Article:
Despite the government’s denial, researchers were still conducting surveys to understand the crisis. And despite not actually impacting government policy, many of the surveys had a particular focus on discovering how a response program could be more effective. Though it does not have the highest percentile prevalence of HIV/AIDS in the country, Johannesburg, being the most populous city in South Africa, does have the greatest number of adults that are HIV positive.  One particular survey conducted in the late 1990s in Carletonville, a mining community just outside of Johannesburg, exemplifies this. The data collected by Gilgen, et al. are disaggregated into numerous categories, including alcohol consumption, male circumcision, and migrancy, in order to better understand HIV risk factors (Gilgen, et al 2000, 20). The greater Johannesburg region has been the focus of many studies due its large number of at-risk individuals, including sex workers and mine workers. However, despite what researchers concluded to be necessary policy interventions, Johannesburg struggled for years to implement a successful HIV/AIDS program. One issue the Johannesburg city government faced in adequately responding to the crisis relates to the demographic face of the virus. As Thomas discusses, urban communities with large areas of informal settlement, like the Soweto township, experienced a higher rate of incidence (Thomas 2003, 188). It is precisely these informal areas that the apartheid regime excluded from accessing social services, a gap that the new democratic government of Johannesburg suddenly had to account for.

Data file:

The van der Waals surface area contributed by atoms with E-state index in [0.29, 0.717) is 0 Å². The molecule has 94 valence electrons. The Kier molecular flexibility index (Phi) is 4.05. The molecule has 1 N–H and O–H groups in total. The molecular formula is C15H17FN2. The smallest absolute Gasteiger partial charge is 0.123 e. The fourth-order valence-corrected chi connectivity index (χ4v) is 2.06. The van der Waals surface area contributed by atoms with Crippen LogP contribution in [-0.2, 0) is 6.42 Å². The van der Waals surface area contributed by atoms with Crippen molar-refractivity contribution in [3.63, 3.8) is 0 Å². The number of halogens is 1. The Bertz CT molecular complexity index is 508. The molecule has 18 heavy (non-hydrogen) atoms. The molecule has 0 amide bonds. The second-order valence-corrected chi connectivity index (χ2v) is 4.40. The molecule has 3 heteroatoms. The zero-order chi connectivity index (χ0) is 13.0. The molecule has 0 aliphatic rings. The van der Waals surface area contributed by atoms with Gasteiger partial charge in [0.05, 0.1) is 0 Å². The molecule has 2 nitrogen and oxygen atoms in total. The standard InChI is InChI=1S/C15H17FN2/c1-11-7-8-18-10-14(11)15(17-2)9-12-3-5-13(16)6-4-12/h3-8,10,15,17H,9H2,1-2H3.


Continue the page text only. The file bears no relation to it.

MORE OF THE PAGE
Since Mbeki left office, South Africa has significantly increased its HIV/AIDS response efforts and is nearing international goals for HIV/AIDS. Surveys continue to have a similar focus on risk analysis by investigating knowledge of and attitudes toward testing, such as the study done by Chimoyi, et al. (Chimoyi et al 2015). These distinctive layers of social surveying related to the HIV/AIDS crisis follow the evolution of the government’s response. First, when government intervention was limited, researchers focused on social factors related to risk of infection. Now that there is more effective testing and treatment, surveys are studying the social factors related to attitudes toward being tested. Considering the stigma associated with HIV/AIDS, these attitudes are important to understand in order to maximize intervention effectiveness. One Johannesburg study showed that, in addition to stigma and discrimination, factors such as marital status, occupation, and location of employment and residence were significantly inhibiting HIV testing (Nyasulu 2014, 18). Surveys such as these provide important context for intervention attempts that have helped guide testing and treatment programs in targeting their efforts. Advanced technologies such as the Optima HIV model have been used to predict the spread of HIV/AIDS in Johannesburg to help the city understand how to achieve its targets (Stuart, et al 2018).